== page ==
Influence Dynamics in Social Networks

The framework of networks can be very useful when thinking about social dynamics. The people are represented as the nodes and their interactions are the connections between them. Using this model we demonstrate how someone can become influential in a social context in just a few not very obvious steps.

Project: betahaus co-working space workshops in Berlin
Objective: demonstrate how network analysis can enhance our understanding of social dynamics

When talking about social influence it may be useful to bring up the two concepts from network theory: betweenness centrality and modularity. Betweenness centrality is a measure of influence. It shows how often a node appears on the shortest path between any two random nodes in the network. In other words, a node will have a higher measure of betweenness centrality if it binds different groups together, because in order to reach from one group to another one needs to pass through that node. Modularity is an algorithm of finding communities within networks. The nodes that are more densely connected together than to the rest of the network are considered to belong to the same community. In other words, your group of friends and your family will be considered to be two different communities within your social network, because all your friends are much more likely to know each other than your family and your family members are much more likely to know each other than your friends.

To provide an example, imagine you’re hanging out at a party with the late Steve Jobs, the Google founders, and the Facebook crew. Let’s assume that you are friends with Steve Jobs who also knows your friends Larry Page and Sergey Brin from Google, but you are also friends with Mark Zuckerberg and his wife Priscilla Chan (but you don’t know Mark’s friend Sean Parker), then you are the node that has the highest influence in that network, because you bind the two groups together. The graph below shows this network and the bigger nodes are the ones that have higher betweenness centrality. The communities within the graph are shown with different colors.

Notice also how Mark has higher betweenness centrality than Sergey, Larry, or Steve, even though just like them he knows only 3 people in this network. This is because Mark brings in Sean into the group and he is the node everyone has to pass through in order to access Sean. In this way yours and Mark’s influence in the network is also showing the extent to which they experience polysingularity, as you two are the conduits between the two distinct communities that exist within.

Now take a look at what happens if Sean meets Sergey. Mark’s influence decreases, but Sergey’s influence increases. This is because Sergey now is a much better conduit between the two different communities in this network: he is in the position to provide the shortest path to Sean for the majority of people in his social circle.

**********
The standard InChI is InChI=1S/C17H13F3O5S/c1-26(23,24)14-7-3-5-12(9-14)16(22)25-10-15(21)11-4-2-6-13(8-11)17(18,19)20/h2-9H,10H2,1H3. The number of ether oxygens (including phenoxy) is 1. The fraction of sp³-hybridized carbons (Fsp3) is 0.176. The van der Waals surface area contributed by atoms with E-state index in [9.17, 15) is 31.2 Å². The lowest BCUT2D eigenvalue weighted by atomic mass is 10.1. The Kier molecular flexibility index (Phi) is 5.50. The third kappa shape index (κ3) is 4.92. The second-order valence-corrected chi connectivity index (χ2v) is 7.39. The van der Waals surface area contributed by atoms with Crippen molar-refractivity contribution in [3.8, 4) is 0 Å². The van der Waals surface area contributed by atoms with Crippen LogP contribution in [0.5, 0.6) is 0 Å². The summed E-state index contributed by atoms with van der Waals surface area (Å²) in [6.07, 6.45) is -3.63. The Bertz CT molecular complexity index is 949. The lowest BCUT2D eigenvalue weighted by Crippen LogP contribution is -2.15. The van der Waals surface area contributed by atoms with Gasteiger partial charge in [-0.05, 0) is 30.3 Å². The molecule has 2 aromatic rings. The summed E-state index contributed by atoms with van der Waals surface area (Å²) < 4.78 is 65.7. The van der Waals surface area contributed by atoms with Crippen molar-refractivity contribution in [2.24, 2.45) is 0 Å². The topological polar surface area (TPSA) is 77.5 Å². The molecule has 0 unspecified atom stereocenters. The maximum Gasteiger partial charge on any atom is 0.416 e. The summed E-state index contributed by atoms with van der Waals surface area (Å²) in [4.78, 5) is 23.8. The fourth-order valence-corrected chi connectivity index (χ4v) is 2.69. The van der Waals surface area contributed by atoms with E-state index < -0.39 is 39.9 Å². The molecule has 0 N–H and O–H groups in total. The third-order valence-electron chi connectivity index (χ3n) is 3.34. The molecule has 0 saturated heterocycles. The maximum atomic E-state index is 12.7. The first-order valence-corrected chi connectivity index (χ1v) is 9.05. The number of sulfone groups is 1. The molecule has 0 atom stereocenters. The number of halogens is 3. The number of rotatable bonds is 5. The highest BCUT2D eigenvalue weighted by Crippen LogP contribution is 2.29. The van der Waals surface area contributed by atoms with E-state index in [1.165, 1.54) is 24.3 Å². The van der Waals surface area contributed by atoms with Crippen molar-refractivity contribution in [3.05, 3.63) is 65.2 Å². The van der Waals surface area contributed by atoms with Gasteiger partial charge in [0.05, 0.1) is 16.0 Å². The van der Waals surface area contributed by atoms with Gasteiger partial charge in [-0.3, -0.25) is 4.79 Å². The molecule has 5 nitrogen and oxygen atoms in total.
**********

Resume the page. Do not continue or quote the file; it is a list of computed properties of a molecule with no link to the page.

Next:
What do you think Sean has to do in order to increase his influence and become more polysingular? An obvious answer would be to say, well, he should just connect to you, because you are such an influential node and if Sean is next to you, he’s binding his community to yours and thus increases his own importance.

Try InfraNodus Text Network Visualization Tool developed by Nodus Labs. You can use it to make sense of disjointed bits and pieces of information, get visual summaries for text documents, and generate insight for your research process:

Reality is very different, however. By connecting to you, Sean reduces both his own, Mark’s and Sergey’s influence, and only makes you more influential. This example shows that the nodes that are already well connected will increase their importance (and informational load) by integrating periphery. But the periphery doesn’t gain much influence from linking to the most connected nodes. Rather, Sean’s strategy should be different. Let’s see what happens if instead of connecting to you, he actually links up with Larry.

We now see that Sean helped Mark gain his importance again and some of Sergey’s importance went to Larry, because they both now can provide equal access through Sean to Mark Zuckerberg’s community. You are still the most influential node, because you bind the two communities together in the most efficient way.

Now if Sean wanted to raise his own influence in the network, he could actually improve his ties within his group (make a link to Priscilla). Additionally, if Sean also persuades Priscilla to cut her tie with you, then he becomes the most influential node in the network, because he binds Priscilla and Mark to your community through his links to Sergey and Larry.

That’s it: Sean took over the network and he even has the same number of links as you, Sergey or Larry. His strategy of gaining influence in the network was to first link up with the two peripheral members from another group who knew that their influence in the network will increase if they link up with Sean. The next step was to link up with someone from his own group and make them break the tie to the main node. This way Sean gained influence over network in a way that also increased the influence of 3 other peripheral members and decreased the influence of the main hub (You).

On the internet people come and go, but we would like to stay in touch. If you like what you're reading, please, consider connecting to Nodus Labs on Facebook, Twitter and Patreon, so we can inform you about the latest updates and engage in a dialogue.